Congress lifts Ending HIV Epidemic initiative funding by $100 million
Minimal Increase for CDC Hepatitis Activities
Washington DC… Congressional appropriators have released the final FY2023 appropriations bill and have increased funding for the Ending the HIV Epidemic in the U.S. initiative by $100 million for a total of $613 million, according to the Appropriations Committee. While far short of the $330 million increase proposed in President Biden’s budget, it does provide increases to ramp up domestic HIV testing, prevention, and treatment programs in order to end HIV.
Specifically, the Congress is providing a $25 million increase for the CDC’s Ending HIV initiative, which includes an emphasis to “increase equitable access to PrEP”; $40 million more for the Ryan White HIV/AIDS Program for treatment and care; and an increase of $35 million for the Community Health Centers to focus on PrEP.
These levels are far short of the $240 million increase proposed by the Senate and the $225 million proposed by the House earlier this year.
“We thank House and Senate Appropriators for demonstrating their continued commitment to ending HIV in the United States, which was severely interrupted by the COVID epidemic. The increases will help expand HIV programs in the targeted jurisdictions most impacted by HIV,” commented Carl Schmid, executive director of the HIV+Hepatitis Policy Institute. “However, given that Congress again has not fully funded the initiative and has not provided dedicated funding for a national PrEP program, ending HIV by 2030 will be in serious jeopardy.”
Creating a national PrEP program has been a priority of President Biden, many members of Congress, and the HIV community. President Biden has proposed a ten-year $9.8 billion national PrEP program. Such a program is particularly necessary for those communities who have not taken advantage of the highly effective HIV prevention drugs, including Black and Latino gay men and Black women. Even with the availability of low-cost generic and free daily oral PrEP drugs, uptake has been low due to the lack of community and provider outreach, lab and other medical costs, along with stigma.
HIV+Hep recently commissioned RTI International to model the funding needed to increase PrEP uptake and reduce the racial and ethnic disparities. Under this analysis $521 million would be needed in the first year.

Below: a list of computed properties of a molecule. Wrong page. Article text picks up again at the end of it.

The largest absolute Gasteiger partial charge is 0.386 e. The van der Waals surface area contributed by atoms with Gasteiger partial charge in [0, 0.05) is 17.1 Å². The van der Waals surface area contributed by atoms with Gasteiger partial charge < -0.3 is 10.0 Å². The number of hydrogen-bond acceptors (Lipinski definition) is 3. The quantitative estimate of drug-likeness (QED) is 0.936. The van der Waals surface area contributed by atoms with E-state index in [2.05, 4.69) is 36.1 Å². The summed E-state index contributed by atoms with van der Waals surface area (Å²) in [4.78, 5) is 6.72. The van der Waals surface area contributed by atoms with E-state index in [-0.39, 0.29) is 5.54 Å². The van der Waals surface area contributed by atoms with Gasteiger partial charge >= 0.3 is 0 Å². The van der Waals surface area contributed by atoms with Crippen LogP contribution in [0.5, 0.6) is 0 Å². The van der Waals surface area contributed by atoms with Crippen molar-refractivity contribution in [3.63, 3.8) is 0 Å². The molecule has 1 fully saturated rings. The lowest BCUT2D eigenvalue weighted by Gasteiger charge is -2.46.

“If we are to end HIV, we are going to need dedicated resources for PrEP, particularly for the estimated 20 percent potential PrEP users who are uninsured,” added Schmid. “In the meantime, we look forward to working with the CDC to ensure its grantees are dedicating increased resources to PrEP progams, the results of the dedicated PrEP funding for community health centers, and ensuring that private insurers, Medicaid, and Medicare are fully supporting PrEP for those with health coverage.”
Just last week, the USPSTF released a draft recommendation for PrEP to now include long-acting PrEP.
In a major disappointment, funding for the CDC’s hepatitis division would only receive a $2 million increase for a total of $43 million. The President and the Congress earlier had proposed a $13.5 million increase.
“If we are to implement the national strategic plan to eliminate hepatitis and do it by 2030, we are going to need a significant commitment of resources to make it happen,” continued Schmid. “Even though we have a cure for hepatitis C and treatments and vaccines for hepatitis B, we cannot put them to full use with this consistently low level of funding.”
Congress allocated an increase of $5 million for the CDC’s Eliminating Opioid Related Infectious Diseases program, which can be helpful to prevent new cases of both HIV and hepatitis.
The bill provides some increases to several other domestic HIV programs. Other parts of the Ryan White HIV/AIDS Program, including cities, states and clinics, will receive an increase of $36 million. AIDS research at the NIH will increase by $100 million. For HUD’s Housing Opportunities for Persons with AIDS (HOPWA) program, there will be a $49 million increase. The HHS Minority HIV/AIDS Fund will increase by $3 million and the CDC’s HIV school health program will be increased by $2 million.
There will be no increases in funding for the Teen Pregnancy Prevention Program and Title X family planning programs, while $35 million would continue for abstinence-only programs.
This is the final spending bill passed under the leadership of Speaker Nancy Pelosi, and Senate Appropriators Patrick Leahy and Richard Shelby. HIV+Hep thanks them for their service and long-time commitment to ending HIV. Next year, there will be a new Congress with new priorities. Fortunately, ending HIV and hepatitis have always enjoyed bipartisan support and with continued leadership from the Biden administration, HIV+Hep looks forward to working with both sides of the Congress next year to address these serious infectious diseases.
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The HIV+Hepatitis Policy Institute is a national, non-profit organization whose mission is to promote quality and affordable healthcare for people living with or at risk of HIV, hepatitis, and other serious and chronic health conditions.